Maybe you have never heard of a microchip before or maybe you are concerned about possible side effects. A microchip is a small chip that is injected under the skin (sometimes into the muscle layer) that is about the size of a thin grain of rice.
This chip carries a number that is unique. It is NOT a GPS locator so unfortunately it won’t tell you your pet is now at our veterinary clinic in St. Cloud, MN or that it is in Clearwater or Sartell (at least not at this point!). When the chip is scanned the number pops up on the scanner window and you have that individual’s unique ID number. From that number you can find who the pet belongs to.
There is a big “IF” at the end of that last sentence because if the owner did not register the chip, there will be no information in the data base. It is absolutely CRITICAL to register your pet’s microchip if it is going to do what it is designed to do. In addition, make sure that if you move, have a new phone number or email, new emergency contact information etc. that all that is kept up-to-date as well. At Companions we do the registering for you so that you know it is all taken care of right away – saving you the hassle.
So, what are the benefits to microchipping? The obvious one is that if your pet is lost or stolen and then found by someone else, taken to a humane society, an animal control office or to a veterinarian, the pet is scanned, the chip found and you get your beloved family member home! Do you think it makes a difference? Well, one study definitely showed that it will help.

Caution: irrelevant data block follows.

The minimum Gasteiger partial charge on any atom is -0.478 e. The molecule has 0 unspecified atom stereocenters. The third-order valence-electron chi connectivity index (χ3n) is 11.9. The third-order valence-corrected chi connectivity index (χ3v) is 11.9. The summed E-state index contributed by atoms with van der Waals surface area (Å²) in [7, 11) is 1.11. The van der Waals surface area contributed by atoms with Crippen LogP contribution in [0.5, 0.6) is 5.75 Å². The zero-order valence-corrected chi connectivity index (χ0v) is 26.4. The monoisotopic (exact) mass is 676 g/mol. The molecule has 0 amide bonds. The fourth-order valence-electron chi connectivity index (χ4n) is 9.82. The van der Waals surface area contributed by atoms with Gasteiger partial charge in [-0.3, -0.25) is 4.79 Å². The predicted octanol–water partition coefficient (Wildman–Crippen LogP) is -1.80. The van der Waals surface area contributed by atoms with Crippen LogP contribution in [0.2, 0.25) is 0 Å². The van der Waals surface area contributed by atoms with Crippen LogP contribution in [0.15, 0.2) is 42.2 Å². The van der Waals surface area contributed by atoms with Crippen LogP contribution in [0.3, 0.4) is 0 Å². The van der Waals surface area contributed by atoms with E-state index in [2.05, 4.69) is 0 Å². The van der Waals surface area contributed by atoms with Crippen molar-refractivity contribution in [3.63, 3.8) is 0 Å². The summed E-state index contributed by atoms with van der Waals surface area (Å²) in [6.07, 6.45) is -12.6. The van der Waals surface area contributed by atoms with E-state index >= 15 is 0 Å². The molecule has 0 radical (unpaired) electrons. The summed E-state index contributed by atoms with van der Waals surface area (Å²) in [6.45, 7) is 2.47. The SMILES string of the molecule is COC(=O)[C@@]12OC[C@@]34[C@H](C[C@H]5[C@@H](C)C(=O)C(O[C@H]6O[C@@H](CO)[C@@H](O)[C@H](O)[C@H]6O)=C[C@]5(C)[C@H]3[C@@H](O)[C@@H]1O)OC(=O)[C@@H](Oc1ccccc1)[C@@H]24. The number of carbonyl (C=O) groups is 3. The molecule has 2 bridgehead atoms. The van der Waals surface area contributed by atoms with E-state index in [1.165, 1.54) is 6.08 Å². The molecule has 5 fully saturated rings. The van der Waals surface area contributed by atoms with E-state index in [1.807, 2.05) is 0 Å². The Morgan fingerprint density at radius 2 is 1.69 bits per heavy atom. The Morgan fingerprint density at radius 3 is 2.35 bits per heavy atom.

One study of more than 7,700 stray animals at animal shelters showed that dogs without microchips were returned to their owners 21.9% of the time, whereas microchipped dogs were returned to their owners 52.2% of the time. Cats without microchips were reunited with their owners only 1.8% of the time, whereas microchipped cats went back home 38.5% of the time. (Lord et al, JAVMA, July 15, 2009)
Those are much better odds!
Some companies, like Home Again have other benefits as well. They have “Lost Pet Specialists” that you can call 24/7 to help you through the process of finding your pet, they have local “Pet locators” that are alerted any time a pet is lost in their area so that they can help search, and, they have pet travel insurance that helps pay for the cost of getting your found pet back home. Some databases allow you to store medical information as well so for instance, if your pet is diabetic and needs daily medication, the people who find your pet will be alerted.
The pet does not need to be sedated or anesthetized to implant the chip; although we often do this at the time of spaying or neutering so they are under anesthesia. It is an injection so there is a brief moment of the needle entering the skin but once it is done most pets don’t even seem to react or care.
Those are the upsides, what are the downsides? Certain microchips cannot be read by all scanners. This has been a problem in the past but more and more universal scanners are around so that this risk is decreasing all the time. We have had a few times where a pet came in and the chip could not be read. If it is a chip we implanted the company will cover the cost to put in a new chip which is great. I think it is a good idea to have your pets chip scanned at its twice yearly exams just to make sure everything is in working order.
Other concerns are migrating microchips (it moves under the skin to a different location). There have been some reports of cancer at the site of a chip. In these 2 dogs (2 out of millions!) it could not be proven that the chip actually caused the cancer. The British Small Animal Veterinary Association (BSAVA) maintains a database of adverse reactions to microchips. The database, started in 1996 shows over 4 million animals have been microchipped. Believe it or not ONLY 391 adverse reactions have been reported. That’s a low number. Of these reactions, migration of the microchip is the most common problem reported. Other problems, such as failure of the microchip, hair loss, infection, swelling, and tumor formation, were reported in much lower numbers.
Overall – I would say the benefits FAR outweigh the risks. If you want more information check out our web page.